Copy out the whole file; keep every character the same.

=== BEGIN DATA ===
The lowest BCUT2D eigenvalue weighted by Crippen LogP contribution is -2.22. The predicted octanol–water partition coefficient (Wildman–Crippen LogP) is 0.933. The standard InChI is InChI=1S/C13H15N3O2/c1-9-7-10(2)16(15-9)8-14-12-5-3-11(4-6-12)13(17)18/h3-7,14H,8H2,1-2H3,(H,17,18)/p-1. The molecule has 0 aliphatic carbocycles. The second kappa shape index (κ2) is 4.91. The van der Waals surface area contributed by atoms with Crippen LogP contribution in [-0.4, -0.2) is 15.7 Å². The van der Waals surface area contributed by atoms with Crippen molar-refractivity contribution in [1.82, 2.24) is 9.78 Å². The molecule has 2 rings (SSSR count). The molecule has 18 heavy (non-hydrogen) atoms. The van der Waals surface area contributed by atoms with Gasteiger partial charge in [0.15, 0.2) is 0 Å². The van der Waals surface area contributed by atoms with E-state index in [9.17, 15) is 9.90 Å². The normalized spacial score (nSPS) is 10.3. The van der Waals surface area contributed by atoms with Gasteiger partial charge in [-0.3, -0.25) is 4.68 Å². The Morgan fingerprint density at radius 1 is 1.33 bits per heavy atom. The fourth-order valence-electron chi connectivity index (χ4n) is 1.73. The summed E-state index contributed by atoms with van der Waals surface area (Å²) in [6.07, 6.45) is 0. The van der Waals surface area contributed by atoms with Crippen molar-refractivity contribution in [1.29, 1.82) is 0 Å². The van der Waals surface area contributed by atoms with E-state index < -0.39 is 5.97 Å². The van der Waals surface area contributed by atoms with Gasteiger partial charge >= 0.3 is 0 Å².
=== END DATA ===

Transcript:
The lowest BCUT2D eigenvalue weighted by Crippen LogP contribution is -2.22. The predicted octanol–water partition coefficient (Wildman–Crippen LogP) is 0.933. The standard InChI is InChI=1S/C13H15N3O2/c1-9-7-10(2)16(15-9)8-14-12-5-3-11(4-6-12)13(17)18/h3-7,14H,8H2,1-2H3,(H,17,18)/p-1. The molecule has 0 aliphatic carbocycles. The second kappa shape index (κ2) is 4.91. The van der Waals surface area contributed by atoms with Crippen LogP contribution in [-0.4, -0.2) is 15.7 Å². The van der Waals surface area contributed by atoms with Crippen molar-refractivity contribution in [1.82, 2.24) is 9.78 Å². The molecule has 2 rings (SSSR count). The molecule has 18 heavy (non-hydrogen) atoms. The van der Waals surface area contributed by atoms with Gasteiger partial charge in [0.15, 0.2) is 0 Å². The van der Waals surface area contributed by atoms with E-state index in [9.17, 15) is 9.90 Å². The normalized spacial score (nSPS) is 10.3. The van der Waals surface area contributed by atoms with Gasteiger partial charge in [-0.3, -0.25) is 4.68 Å². The Morgan fingerprint density at radius 1 is 1.33 bits per heavy atom. The fourth-order valence-electron chi connectivity index (χ4n) is 1.73. The summed E-state index contributed by atoms with van der Waals surface area (Å²) in [6.07, 6.45) is 0. The van der Waals surface area contributed by atoms with Crippen molar-refractivity contribution in [1.29, 1.82) is 0 Å². The van der Waals surface area contributed by atoms with E-state index < -0.39 is 5.97 Å². The van der Waals surface area contributed by atoms with Gasteiger partial charge >= 0.3 is 0 Å².